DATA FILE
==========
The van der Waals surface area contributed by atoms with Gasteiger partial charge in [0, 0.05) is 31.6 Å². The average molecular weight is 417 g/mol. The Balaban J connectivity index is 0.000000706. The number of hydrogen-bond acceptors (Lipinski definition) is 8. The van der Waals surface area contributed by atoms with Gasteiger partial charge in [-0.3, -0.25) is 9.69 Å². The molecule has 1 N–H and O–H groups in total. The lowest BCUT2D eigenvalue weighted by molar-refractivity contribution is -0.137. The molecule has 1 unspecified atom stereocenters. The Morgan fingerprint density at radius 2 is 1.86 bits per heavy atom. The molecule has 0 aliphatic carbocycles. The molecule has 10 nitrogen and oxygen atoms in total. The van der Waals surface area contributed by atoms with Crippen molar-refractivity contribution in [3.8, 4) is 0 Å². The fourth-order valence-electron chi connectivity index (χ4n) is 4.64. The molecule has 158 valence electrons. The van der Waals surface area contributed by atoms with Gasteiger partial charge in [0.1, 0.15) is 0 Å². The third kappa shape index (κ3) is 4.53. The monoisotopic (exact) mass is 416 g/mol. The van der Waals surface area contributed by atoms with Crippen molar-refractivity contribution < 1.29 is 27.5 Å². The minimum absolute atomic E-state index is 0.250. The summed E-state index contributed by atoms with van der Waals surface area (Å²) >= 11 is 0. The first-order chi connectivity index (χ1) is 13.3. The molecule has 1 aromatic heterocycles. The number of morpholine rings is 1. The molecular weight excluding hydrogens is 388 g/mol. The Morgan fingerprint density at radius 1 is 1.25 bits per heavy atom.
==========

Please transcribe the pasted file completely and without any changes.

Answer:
The van der Waals surface area contributed by atoms with Gasteiger partial charge in [0, 0.05) is 31.6 Å². The average molecular weight is 417 g/mol. The Balaban J connectivity index is 0.000000706. The number of hydrogen-bond acceptors (Lipinski definition) is 8. The van der Waals surface area contributed by atoms with Gasteiger partial charge in [-0.3, -0.25) is 9.69 Å². The molecule has 1 N–H and O–H groups in total. The lowest BCUT2D eigenvalue weighted by molar-refractivity contribution is -0.137. The molecule has 1 unspecified atom stereocenters. The Morgan fingerprint density at radius 2 is 1.86 bits per heavy atom. The molecule has 0 aliphatic carbocycles. The molecule has 10 nitrogen and oxygen atoms in total. The van der Waals surface area contributed by atoms with Crippen molar-refractivity contribution in [3.8, 4) is 0 Å². The fourth-order valence-electron chi connectivity index (χ4n) is 4.64. The molecule has 158 valence electrons. The van der Waals surface area contributed by atoms with Gasteiger partial charge in [0.1, 0.15) is 0 Å². The third kappa shape index (κ3) is 4.53. The monoisotopic (exact) mass is 416 g/mol. The van der Waals surface area contributed by atoms with Crippen molar-refractivity contribution < 1.29 is 27.5 Å². The minimum absolute atomic E-state index is 0.250. The summed E-state index contributed by atoms with van der Waals surface area (Å²) >= 11 is 0. The first-order chi connectivity index (χ1) is 13.3. The molecule has 1 aromatic heterocycles. The number of morpholine rings is 1. The molecular weight excluding hydrogens is 388 g/mol. The Morgan fingerprint density at radius 1 is 1.25 bits per heavy atom.